Retrospective Cohort Study
Copyright ©The Author(s) 2023. Published by Baishideng Publishing Group Inc. All rights reserved.
World J Virol. Dec 25, 2023; 12(5): 286-295
Published online Dec 25, 2023. doi: 10.5501/wjv.v12.i5.286
Use of inflammatory markers as predictor for mechanical ventilation in COVID-19 patients with stages IIIb-V chronic kidney disease?
Harinivaas Shanmugavel Geetha, Sushmita Prabhu, Abinesh Sekar, Maya Gogtay, Yuvaraj Singh, Ajay K Mishra, George M Abraham, Suzanne Martin
Harinivaas Shanmugavel Geetha, Sushmita Prabhu, Abinesh Sekar, Yuvaraj Singh, George M Abraham, Department of Internal Medicine, Saint Vincent Hospital, Worcester, MA 01608, United States
Maya Gogtay, Hospice and Palliative Medicine, University of Texas Health-San Antonio, San Antonio, TX 78201, United States
Ajay K Mishra, Division of Cardiology, Saint Vincent Hospital, Worcester, MA 01608, United States
Suzanne Martin, Department of Nephrology, Saint Vincent Hospital, Worcester, MA 01608, United States
Author contributions: Shanmugavel Geetha H and Martin S conceived the idea for the study; Shanmugavel Geetha H, GogtayM, Abraham GM, and Martin S designed and undertook the literature review; Shanmugavel Geetha H, Prabhu S, Sekar A, and Gogtay M collected data; Gogtay M and Singh Y performed the statistical analysis, figures, and appendix and analyzed and interpreted the data; Shanmugavel Geetha H, Prabhu S, Sekar A, Singh Y, and Gogtay M wrote the first draft of the manuscript; Shanmugavel Geetha H, Singh Y, Sekar A, Abraham GM, Martin S, Mishra AK and Gogtay M revised the subsequent drafts of the manuscript; all authors reviewed and agreed on the final draft of the manuscript.
Institutional review board statement: The study was reviewed and approved for publication by Saint Vincent-MetroWest Medical Center (approval No. 2020-035).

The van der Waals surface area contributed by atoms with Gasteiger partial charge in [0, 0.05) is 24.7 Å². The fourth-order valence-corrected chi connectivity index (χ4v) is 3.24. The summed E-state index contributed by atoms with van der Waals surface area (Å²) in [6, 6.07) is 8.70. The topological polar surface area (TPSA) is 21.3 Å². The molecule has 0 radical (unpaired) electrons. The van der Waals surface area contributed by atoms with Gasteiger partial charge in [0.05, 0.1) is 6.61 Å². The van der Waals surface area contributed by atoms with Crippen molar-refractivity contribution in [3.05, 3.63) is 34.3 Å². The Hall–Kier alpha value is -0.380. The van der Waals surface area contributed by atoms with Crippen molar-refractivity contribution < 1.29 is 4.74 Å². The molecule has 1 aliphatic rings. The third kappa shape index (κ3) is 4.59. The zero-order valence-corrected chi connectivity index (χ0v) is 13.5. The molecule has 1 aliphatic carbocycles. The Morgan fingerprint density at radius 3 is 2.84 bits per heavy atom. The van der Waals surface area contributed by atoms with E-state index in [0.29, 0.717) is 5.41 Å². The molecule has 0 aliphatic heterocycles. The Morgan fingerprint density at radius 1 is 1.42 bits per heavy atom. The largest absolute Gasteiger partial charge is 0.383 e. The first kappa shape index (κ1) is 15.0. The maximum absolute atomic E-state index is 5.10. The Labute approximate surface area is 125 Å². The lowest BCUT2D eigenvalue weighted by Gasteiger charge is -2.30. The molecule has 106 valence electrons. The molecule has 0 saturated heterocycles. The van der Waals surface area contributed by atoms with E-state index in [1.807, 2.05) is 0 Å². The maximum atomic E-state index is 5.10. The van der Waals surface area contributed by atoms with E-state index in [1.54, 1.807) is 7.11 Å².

Informed consent statement: The requirement of informed consent was waived by Saint Vincent-MetroWest Medical Center Institutional Review Board.
Conflict-of-interest statement: All the Authors have no conflict of interest related to the manuscript.
Data sharing statement: No additional data are available.
STROBE statement: The authors have read the STROBE Statement-checklist of items, and the manuscript was prepared and revised according to the STROBE Statement-checklist of items.
Open-Access: This article is an open-access article that was selected by an in-house editor and fully peer-reviewed by external reviewers. It is distributed in accordance with the Creative Commons Attribution NonCommercial (CC BY-NC 4.0) license, which permits others to distribute, remix, adapt, build upon this work non-commercially, and license their derivative works on different terms, provided the original work is properly cited and the use is non-commercial. See: https://creativecommons.org/Licenses/by-nc/4.0/
Corresponding author: Ajay K Mishra, FACP, MBBS, MD, Academic Fellow, Division of Cardiology, Saint Vincent Hospital, No. 123 Summer Street, Worcester, MA 01608, United States. ajay.mishra@stvincenthospital.com
Received: September 4, 2023
Peer-review started: September 4, 2023